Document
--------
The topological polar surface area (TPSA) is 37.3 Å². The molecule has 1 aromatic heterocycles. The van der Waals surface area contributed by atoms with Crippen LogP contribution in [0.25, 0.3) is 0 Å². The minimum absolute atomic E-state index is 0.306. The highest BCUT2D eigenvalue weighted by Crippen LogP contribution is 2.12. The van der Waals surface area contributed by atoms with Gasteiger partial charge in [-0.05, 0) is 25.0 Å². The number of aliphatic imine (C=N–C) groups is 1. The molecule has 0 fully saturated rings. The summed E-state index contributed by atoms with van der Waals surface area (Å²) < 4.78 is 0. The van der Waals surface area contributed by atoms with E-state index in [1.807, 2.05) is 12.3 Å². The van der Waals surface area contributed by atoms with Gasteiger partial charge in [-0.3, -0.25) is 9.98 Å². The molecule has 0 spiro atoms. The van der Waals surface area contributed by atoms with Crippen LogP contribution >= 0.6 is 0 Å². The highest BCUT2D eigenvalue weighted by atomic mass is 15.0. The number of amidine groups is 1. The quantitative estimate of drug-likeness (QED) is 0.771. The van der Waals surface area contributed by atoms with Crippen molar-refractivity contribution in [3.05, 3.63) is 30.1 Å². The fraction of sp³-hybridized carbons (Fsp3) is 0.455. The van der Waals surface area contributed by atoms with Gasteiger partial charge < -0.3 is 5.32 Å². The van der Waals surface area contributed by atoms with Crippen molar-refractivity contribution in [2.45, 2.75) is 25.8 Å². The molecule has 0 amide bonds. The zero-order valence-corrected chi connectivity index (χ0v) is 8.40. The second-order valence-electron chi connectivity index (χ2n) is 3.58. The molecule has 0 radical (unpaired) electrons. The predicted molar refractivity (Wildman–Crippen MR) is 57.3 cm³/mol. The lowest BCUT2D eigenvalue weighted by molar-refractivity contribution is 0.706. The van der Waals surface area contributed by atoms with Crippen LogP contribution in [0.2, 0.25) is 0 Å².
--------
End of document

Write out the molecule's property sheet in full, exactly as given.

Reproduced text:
The topological polar surface area (TPSA) is 37.3 Å². The molecule has 1 aromatic heterocycles. The van der Waals surface area contributed by atoms with Crippen LogP contribution in [0.25, 0.3) is 0 Å². The minimum absolute atomic E-state index is 0.306. The highest BCUT2D eigenvalue weighted by Crippen LogP contribution is 2.12. The van der Waals surface area contributed by atoms with Gasteiger partial charge in [-0.05, 0) is 25.0 Å². The number of aliphatic imine (C=N–C) groups is 1. The molecule has 0 fully saturated rings. The summed E-state index contributed by atoms with van der Waals surface area (Å²) < 4.78 is 0. The van der Waals surface area contributed by atoms with E-state index in [1.807, 2.05) is 12.3 Å². The van der Waals surface area contributed by atoms with Gasteiger partial charge in [-0.3, -0.25) is 9.98 Å². The molecule has 0 spiro atoms. The van der Waals surface area contributed by atoms with Crippen LogP contribution >= 0.6 is 0 Å². The highest BCUT2D eigenvalue weighted by atomic mass is 15.0. The number of amidine groups is 1. The quantitative estimate of drug-likeness (QED) is 0.771. The van der Waals surface area contributed by atoms with Crippen molar-refractivity contribution in [3.05, 3.63) is 30.1 Å². The fraction of sp³-hybridized carbons (Fsp3) is 0.455. The van der Waals surface area contributed by atoms with Gasteiger partial charge < -0.3 is 5.32 Å². The van der Waals surface area contributed by atoms with Crippen molar-refractivity contribution in [2.45, 2.75) is 25.8 Å². The molecule has 0 amide bonds. The zero-order valence-corrected chi connectivity index (χ0v) is 8.40. The second-order valence-electron chi connectivity index (χ2n) is 3.58. The molecule has 0 radical (unpaired) electrons. The predicted molar refractivity (Wildman–Crippen MR) is 57.3 cm³/mol. The lowest BCUT2D eigenvalue weighted by molar-refractivity contribution is 0.706. The van der Waals surface area contributed by atoms with Crippen LogP contribution in [0.2, 0.25) is 0 Å².